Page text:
BRAC Committee Asks Leggett to Fund Alternative Transportation Programs
"Transportation demand management" programs necessary to encourage commuters out of cars as BRAC transition nears, committee says.
With the BRAC transition only months away and the county facing a $300 million budget shortfall, the BRAC Implementation Committee is asking County Executive Isiah Leggett not to cut funding for programs that encourage commuters out of their cars.
The committee, made up of stakeholders from the community and a variety of state and local agencies as well as the Navy, meets monthly to discuss impacts of the relocation of a portion of Walter Reed Army Medical Center in Washington, D.C., to the National Naval Medical Center in Bethesda, slated for September.
The move is part of the federal Base Realignment and Closure process, and the combination of the facilities will result in what will be known as the Walter Reed National Military Medical Center. The new facility will draw up to 2,500 new employees to Bethesda, along with visitors of wounded servicemen and -women being treated at the facility, and the committee is tasked with reviewing transportation improvements in preparation for the increase in traffic the move will bring.
At a Feb. 15 meeting, the committee heard a presentation from Sandra Brecher of the county Department of Transportation’s division of transit services. Brecher outlined the division’s work in partnering with the county’s four transportation management districts — urbanized areas the county has targeted to promote alternative transportation including Bethesda and Friendship Heights — to promote alternative commuting options like carpooling, biking and public transportation to cut back on traffic congestion.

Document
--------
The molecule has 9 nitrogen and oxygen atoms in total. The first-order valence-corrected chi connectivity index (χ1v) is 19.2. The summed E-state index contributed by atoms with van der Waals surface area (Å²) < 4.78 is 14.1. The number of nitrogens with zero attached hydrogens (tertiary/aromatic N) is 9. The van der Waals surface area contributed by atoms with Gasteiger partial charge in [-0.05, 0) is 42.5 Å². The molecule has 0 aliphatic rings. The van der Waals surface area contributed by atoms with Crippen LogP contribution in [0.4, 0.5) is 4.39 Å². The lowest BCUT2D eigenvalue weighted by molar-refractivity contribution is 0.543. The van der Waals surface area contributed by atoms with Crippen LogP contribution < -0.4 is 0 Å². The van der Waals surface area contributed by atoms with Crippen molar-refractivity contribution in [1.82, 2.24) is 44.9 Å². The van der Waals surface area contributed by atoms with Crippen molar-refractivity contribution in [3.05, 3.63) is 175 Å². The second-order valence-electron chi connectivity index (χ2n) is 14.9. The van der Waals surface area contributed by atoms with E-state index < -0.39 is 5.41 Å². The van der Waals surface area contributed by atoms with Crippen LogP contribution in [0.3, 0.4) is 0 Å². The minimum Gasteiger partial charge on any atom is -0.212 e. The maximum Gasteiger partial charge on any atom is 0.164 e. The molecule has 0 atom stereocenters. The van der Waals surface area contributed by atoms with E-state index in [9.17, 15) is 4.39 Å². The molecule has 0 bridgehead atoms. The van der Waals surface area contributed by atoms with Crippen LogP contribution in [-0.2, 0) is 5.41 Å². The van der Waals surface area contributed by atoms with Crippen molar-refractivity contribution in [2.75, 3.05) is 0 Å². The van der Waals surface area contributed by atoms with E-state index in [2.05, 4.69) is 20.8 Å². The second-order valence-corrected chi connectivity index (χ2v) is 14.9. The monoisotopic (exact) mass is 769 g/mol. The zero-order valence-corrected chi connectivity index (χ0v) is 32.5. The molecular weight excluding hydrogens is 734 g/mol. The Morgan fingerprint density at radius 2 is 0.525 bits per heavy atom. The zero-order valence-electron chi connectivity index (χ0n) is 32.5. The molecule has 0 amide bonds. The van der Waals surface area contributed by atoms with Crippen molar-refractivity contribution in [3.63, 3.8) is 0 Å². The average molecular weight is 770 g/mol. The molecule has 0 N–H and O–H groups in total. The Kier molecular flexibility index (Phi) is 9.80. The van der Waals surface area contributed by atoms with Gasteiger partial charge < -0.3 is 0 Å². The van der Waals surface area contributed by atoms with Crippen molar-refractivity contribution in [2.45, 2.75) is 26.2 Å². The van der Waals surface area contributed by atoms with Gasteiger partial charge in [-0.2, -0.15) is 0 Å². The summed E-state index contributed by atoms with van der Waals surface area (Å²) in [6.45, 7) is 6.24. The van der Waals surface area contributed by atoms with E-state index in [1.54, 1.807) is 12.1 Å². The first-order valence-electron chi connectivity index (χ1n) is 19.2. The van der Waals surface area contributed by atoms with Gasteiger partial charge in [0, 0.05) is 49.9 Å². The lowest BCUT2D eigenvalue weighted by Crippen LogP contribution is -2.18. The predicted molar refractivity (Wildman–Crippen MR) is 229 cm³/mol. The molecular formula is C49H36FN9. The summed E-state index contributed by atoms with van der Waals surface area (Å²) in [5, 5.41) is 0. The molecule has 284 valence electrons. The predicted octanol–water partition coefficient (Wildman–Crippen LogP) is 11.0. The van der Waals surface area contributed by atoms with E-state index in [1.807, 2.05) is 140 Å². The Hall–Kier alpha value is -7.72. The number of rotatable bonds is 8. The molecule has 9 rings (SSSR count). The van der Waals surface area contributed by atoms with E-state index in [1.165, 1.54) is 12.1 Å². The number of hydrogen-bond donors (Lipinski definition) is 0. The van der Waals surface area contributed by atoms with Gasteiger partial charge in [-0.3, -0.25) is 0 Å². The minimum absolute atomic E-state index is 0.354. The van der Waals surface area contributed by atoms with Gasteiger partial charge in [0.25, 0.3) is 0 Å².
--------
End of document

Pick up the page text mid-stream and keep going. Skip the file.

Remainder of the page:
With the county’s looming budget shortfall, the committee wrote Feb. 18 to Leggett to support continued funding of the programs, known as transportation demand management. “Short term budget cuts in these programs would lead to much larger long term costs to rebuild the public trust, not to mention the many years of increased traffic congestion while this confidence is rebuilt,” the letter read.
Some county-funded programs have already seen cuts, including the Super Fare Share program, in which the county shared the cost of workers’ alternative transportation with employers in transportation management districts.
With planned intersection improvements that won’t be complete by the time of the BRAC transition and an uncertain status of federal funds that could help improve Metro access to the National Naval Medical Center, the committee pointed to the transportation demand management programs already in place as cost-effective ways to encourage commuters out of their cars and reduce BRAC-related congestion.
The committee agreed that the community would need to pitch in to help ease the BRAC transition. “This is a lifestyle change,” said Ken Hartman, director of the Bethesda-Chevy Chase Regional Services Center, at the meeting. “Even if we had all the money we wanted, it’s going to be a long time before things get better.”
The fiscal 2012 budget is currently under review, and residents are being asked to weigh in on their budget priorities.
Read the full text of the letter to the right.